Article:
“We just took part in a two-week virtual workshop with a major mining company based on how to mine without actually creating a mine,” Marny Reakes told me.
Cue a slightly stunned silence from me. I thought this interview would be mainly about bioremediation but, boy, was I wrong.
Let’s rewind a little…
Reakes and I met earlier this year through Moji Karimi, CEO of biotechnology company Cemvita Factory. Reakes had recently joined the Cemvita team as vice president of biomining, and Karimi had introduced her to me as a “fearless leader… who is passionate about sustainable mining”.
Fearlessness is an important quality when your mission is to instigate change in a famously stoic industry. And Karimi was not exaggerating.
Reakes’ previous role saw her managing BHP’s legacy mine sites which account for over half of the company’s tailings dams; a job that carries an immense weight of responsibility, particularly at a time when global tailings management practices are under the microscope.
Having originally trained as a chemical engineer in her home country of New Zealand, Reakes began her career in mining accidentally – as many do – while backpacking around South Africa. She landed a three-month job as an environmental engineer at the Palabora Mining Company and ended up staying for five years.
“I started off working for Rio Tinto and then, the last 20 years, at BHP, I did all sorts of things from operations management to commissioning plants and implementing an enterprise-wide IT management system… I also did some supply and marketing,” she told me.
“The last six years I was based in North America looking after the company’s legacy mine sites. That really opened my eyes to the fact that, as miners, we need to do things differently.”
Upon leaving BHP, Reakes’ intention was to get into angel investing, supporting clean tech companies, and she does that today alongside her role at Cemvita.
Improving mining processes
“When I first joined Cemvita, the mining vertical was just about bioremediation and I’ve worked to expand that,” she explained. “I’m so excited to tell you about some of the trends I’m seeing and how people are starting to get their head around the possibility of microbiomes as mining equipment.”
The feeling was mutual. We were 20 minutes into an hour-long interview slot and, pre-written questions discarded, we were almost talking over each other to share our latest projects.
Biotechnology for carbon sequestration was the topic of my first blog post in 2020. Karimi wrote a guest article based on Cemvita’s work in this area, and we had agreed to catch up later in the year as the project progressed.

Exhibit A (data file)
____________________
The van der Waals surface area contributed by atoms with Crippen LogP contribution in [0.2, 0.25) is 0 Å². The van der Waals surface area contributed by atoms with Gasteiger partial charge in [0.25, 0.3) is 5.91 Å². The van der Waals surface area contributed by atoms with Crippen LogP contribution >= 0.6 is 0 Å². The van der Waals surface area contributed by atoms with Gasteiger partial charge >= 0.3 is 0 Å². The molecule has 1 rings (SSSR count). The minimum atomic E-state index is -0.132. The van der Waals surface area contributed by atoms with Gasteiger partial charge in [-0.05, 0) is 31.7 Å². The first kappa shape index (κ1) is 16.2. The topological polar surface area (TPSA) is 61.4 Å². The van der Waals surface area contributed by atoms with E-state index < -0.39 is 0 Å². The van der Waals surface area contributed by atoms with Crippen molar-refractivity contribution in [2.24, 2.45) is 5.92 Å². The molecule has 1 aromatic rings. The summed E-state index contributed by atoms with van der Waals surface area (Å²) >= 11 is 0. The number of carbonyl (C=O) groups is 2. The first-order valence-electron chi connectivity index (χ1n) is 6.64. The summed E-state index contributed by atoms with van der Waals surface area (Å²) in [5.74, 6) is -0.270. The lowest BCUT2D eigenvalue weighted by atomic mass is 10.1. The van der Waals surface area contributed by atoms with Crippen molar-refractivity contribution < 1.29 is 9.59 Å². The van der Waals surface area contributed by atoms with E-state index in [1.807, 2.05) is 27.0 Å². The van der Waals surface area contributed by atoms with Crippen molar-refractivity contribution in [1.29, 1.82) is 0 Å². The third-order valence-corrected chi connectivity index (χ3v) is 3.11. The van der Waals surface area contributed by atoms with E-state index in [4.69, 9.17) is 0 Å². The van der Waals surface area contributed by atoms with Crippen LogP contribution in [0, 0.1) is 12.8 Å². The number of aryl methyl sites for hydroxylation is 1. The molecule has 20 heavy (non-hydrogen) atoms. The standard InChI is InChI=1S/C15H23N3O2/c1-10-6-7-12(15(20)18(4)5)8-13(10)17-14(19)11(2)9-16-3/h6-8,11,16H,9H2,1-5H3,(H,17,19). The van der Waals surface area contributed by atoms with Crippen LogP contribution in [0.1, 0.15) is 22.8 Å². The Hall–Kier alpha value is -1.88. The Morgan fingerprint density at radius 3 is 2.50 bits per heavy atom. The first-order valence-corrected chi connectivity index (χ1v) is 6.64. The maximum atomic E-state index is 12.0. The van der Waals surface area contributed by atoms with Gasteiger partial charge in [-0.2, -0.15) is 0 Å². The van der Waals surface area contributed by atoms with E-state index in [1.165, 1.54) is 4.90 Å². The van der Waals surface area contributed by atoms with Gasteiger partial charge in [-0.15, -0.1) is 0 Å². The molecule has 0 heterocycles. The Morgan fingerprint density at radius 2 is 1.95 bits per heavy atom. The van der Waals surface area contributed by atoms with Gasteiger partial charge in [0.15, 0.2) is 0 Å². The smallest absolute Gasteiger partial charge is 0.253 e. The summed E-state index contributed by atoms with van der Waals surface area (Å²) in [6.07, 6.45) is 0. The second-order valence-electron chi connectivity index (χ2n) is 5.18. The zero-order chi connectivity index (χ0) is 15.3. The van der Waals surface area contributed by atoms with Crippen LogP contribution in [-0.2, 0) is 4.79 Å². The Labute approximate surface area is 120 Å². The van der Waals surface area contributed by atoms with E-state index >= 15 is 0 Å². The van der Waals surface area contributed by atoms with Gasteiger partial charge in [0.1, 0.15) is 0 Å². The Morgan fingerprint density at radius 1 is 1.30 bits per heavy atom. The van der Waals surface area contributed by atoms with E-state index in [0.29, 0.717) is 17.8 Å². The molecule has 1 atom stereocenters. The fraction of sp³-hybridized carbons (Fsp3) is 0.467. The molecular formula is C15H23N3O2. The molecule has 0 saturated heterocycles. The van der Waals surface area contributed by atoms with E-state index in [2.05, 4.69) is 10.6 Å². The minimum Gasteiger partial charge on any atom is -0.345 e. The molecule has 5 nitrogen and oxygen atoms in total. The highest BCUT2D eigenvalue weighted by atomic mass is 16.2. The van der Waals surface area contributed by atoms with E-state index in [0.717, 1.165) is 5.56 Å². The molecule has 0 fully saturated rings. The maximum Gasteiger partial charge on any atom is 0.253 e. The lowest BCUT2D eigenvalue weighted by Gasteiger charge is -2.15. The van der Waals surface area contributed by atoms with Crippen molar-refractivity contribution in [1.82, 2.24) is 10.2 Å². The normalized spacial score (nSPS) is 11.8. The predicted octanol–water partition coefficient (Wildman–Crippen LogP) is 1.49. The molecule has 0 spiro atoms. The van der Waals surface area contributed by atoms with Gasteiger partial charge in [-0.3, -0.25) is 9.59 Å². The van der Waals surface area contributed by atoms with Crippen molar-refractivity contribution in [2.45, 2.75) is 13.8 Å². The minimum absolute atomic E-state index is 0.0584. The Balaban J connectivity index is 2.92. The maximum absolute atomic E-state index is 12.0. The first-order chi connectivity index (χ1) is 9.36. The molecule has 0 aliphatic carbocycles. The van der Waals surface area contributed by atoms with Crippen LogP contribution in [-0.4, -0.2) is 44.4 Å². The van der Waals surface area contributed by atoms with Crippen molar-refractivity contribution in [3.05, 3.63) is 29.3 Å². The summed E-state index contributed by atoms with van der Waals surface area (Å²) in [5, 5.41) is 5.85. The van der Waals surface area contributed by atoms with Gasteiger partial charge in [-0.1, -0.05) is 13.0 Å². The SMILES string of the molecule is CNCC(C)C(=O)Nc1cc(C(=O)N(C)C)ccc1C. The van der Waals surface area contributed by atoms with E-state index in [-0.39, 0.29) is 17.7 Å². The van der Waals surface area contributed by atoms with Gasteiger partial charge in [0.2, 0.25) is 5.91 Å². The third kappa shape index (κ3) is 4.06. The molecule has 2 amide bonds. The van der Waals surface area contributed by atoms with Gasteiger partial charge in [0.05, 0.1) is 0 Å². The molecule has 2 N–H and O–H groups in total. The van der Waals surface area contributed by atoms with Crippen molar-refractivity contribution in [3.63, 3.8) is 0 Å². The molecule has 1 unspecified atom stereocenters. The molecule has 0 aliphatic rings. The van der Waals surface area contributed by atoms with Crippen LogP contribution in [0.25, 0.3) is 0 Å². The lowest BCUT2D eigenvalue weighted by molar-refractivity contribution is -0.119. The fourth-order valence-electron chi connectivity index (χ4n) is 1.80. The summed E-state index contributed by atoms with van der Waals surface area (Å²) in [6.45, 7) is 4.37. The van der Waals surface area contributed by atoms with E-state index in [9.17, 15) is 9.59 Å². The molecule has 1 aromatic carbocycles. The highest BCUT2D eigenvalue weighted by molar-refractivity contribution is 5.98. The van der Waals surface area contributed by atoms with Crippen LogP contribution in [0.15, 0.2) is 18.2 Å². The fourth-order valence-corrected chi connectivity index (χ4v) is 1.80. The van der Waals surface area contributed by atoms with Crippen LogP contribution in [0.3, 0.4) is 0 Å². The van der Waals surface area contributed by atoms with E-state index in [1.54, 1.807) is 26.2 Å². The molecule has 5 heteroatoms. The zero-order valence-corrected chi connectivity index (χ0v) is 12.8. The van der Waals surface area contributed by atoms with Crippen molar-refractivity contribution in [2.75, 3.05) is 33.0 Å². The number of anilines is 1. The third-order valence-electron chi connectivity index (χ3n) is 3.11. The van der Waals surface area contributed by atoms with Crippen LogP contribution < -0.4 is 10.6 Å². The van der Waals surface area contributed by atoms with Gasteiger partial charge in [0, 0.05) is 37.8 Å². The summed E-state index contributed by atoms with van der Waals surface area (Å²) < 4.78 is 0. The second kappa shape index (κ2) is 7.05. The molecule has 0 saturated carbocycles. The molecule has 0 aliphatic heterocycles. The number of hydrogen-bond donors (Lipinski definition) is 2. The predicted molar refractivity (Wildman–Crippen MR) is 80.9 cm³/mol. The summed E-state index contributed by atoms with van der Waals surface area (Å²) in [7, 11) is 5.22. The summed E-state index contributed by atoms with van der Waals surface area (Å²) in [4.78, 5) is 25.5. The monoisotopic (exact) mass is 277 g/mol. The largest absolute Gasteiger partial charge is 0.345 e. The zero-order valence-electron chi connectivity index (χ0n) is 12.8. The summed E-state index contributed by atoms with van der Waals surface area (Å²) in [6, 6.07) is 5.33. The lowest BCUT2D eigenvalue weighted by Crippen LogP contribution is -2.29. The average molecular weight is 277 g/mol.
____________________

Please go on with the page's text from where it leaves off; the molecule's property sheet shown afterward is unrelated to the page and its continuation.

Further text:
“We’re seeing huge traction on the carbon sequestration and utilisation side,” Reakes told me. “But I’ve also started to see interest in biomining and mineral processing as well. Some big companies have come to me saying ‘we don’t want to do normal biomining or bio-mineral processing ’, which, as you know, are based around bioremediation, bioleaching and bio-oxidation.
“I’ve had people ask for designer microbes for use in exploration and for the in-situ fracturing of rock. Another wanted synthetic biology to remove impurities from their metal in bio-beneficiation…
“There seems to be a trend: companies are looking at reducing their carbon impact, energy intensity and cost base in all the usual ways, and now they’re asking, how they can copy what nature already does to support this and scale up.”
Mining without ‘mines’
In copper, Cemvita is engaging in work on to optimise recovery from bio-heap leaching of mixed sulphides, finding ways to augment the naturally occurring or existing microbial consortia. And that work translates into in-situ leaching application as well.
Which is how we came to talk about mining without mines… well, not as we know them today anyway.
“In-situ leaching is already done in mining, because you’re only extracting the metals you need,” said Reakes. “And if you’re doing it using microorganisms, there’s a higher likelihood that you’ll be able to restore the microbiome afterwards. It’s much more sustainable in the long term.”
At the aforementioned workshop, Reakes presented on the use of synthetic biology for bioleaching and also in preconditioning orebodies, using organisms to induce micro fracturing.
How?! I asked her. How can tiny organisms crack rocks in a commercially feasible timeframe?
“Nature already weathers rock,” she told me with a smile. “Microbes dissolve minerals, they bind to minerals, they bore their way into rock. We just need to accelerate that.
“There’s a subset of microbes called endoliths that live and grow in cracks in rocks. There’s one particular species that can actually wedge themselves through cracks in rocks that are smaller than their diameter, then grow on mass and potentially crack them.”
The really exciting part is that, currently, we only know about 2% of the world’s microbial life, and there’s a big portion of that 2% that we don’t even fully understand yet.
“Geomicrobiology is further behind than some of the other microbiology fields. It’s lagging by about 20 years,” said Reakes. “So, there’s probably a whole lot of really exciting species out there doing amazing things in rock that we don’t even know about yet.
“They might not be the dominant strain in the rock, but maybe we can make them dominant or over express some genes to make them function more efficiently, better, at a faster rate…”
What is synthetic biology?
Redesigning organisms or enhancing systems that occur in nature falls under the field of synthetic biology.
“Synthetic biology is a multi-disciplinary science,” Reakes explained. “It includes: bioinformatics [the application of computation and analysis to interpret biological data]; bioengineering or the programming of cells using DNA; and microbiology, which involves looking at how you can stimulate and augment organisms to work more efficiently.
“There’s also a lot of data processing and artificial intelligence required to search and really understand the functionality of these microbes, to work out their metabolic pathways and optimise them.
“It’s a combination of really diverse pieces of science all coming together to understand and programme microbes to do what you want.”